None of this dilutes my actual effort - the hours I put into getting the job, the research I did, and so on - but there is a genuine sensitivity that people have around how much of their success is due to these efforts versus happenstance, and hustle culture plays upon it.

Its target market isn’t necessarily those who are down on their luck - it’s those who may be early in their career, or those who want to have the appearance of success by sharing the thoughts of very successful people. It is a culture of lies leading to lies - people share memes about how the thing between you and success is hard graft to make themselves seem like they abide by these rules, and indeed are successful too.

These are the same people who get upset when the government potentially raises the minimum wage or unemployment, claiming that they got where they did by working hard and see those who “are paid not to work” are an insult to their own honest work. There is a lurid appeal of this school of thought to these people - it makes them feel better about themselves by framing themselves as heroes that just need to keep fighting until they “win,” no matter how non-specific or impossible a victory may be. This is why hustle culture meme types have grown so powerful - there is a lot of money to be made in being able to grant others the aesthetics of success.

The crucial thing they’ve tapped into is the desperation in some to appear as rich and successful to others, combined with an economy that makes the general trappings of success - owning a big house and a car - that much more difficult. Yet despite the difficulty for the average person, there remains a constant feedback loop, marketed by hustle culture, of these rich and successful people telling you that it was just a case of working hard, and for most people, I can imagine this is equal parts demoralizing and entrancing. If this guy worked it out, why can’t I?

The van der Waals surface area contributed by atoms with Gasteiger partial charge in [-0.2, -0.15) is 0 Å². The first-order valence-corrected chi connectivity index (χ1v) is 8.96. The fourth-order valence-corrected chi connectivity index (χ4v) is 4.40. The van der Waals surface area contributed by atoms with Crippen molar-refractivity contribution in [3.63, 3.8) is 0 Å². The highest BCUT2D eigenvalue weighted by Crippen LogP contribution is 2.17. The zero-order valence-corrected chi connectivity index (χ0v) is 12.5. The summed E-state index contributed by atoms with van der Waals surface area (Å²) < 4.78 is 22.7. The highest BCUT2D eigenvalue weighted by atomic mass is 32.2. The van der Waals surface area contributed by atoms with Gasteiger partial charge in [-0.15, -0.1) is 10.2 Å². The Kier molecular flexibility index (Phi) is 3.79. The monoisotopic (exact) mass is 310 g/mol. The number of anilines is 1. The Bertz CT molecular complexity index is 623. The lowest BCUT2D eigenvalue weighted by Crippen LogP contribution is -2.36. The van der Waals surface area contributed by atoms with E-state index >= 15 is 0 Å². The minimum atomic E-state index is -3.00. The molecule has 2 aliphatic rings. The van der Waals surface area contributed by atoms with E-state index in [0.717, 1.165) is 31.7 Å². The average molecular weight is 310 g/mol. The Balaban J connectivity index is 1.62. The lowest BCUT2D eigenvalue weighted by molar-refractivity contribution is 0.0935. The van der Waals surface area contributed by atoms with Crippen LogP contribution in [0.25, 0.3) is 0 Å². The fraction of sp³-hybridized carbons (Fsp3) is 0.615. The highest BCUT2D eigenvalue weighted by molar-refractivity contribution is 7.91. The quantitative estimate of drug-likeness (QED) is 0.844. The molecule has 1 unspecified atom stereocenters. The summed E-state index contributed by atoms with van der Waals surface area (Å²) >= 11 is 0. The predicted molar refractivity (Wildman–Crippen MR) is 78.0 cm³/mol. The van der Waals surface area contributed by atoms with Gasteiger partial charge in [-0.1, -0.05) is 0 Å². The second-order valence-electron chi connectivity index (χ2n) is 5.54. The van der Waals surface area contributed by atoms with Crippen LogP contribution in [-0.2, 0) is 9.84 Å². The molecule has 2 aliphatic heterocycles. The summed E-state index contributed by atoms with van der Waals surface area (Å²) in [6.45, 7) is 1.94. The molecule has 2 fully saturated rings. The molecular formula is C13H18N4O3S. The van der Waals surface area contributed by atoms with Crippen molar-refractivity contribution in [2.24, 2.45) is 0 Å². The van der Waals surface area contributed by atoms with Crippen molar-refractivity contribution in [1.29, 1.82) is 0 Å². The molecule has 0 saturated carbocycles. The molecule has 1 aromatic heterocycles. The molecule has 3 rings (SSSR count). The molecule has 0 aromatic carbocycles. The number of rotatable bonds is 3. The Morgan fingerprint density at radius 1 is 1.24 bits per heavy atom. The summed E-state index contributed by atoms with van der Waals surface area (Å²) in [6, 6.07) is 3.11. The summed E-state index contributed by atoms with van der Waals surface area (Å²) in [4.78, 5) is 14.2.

The cold hard truth of a lot of success is often messier and more exhausting than many want to communicate. It isn’t just the long hours, it’s the times in which it wasn’t our own intuition or mastery of an industry that made us succeed, but the fact we happened to be in the right place at the right time. When these moments end up defining entire epochs in our lives, we become reticent to give them credit, for fear that it dilutes our hard work and makes us fraudulent in our own success.

And that’s what feeds hustle culture - the big lie about hard work being the primary driver of success.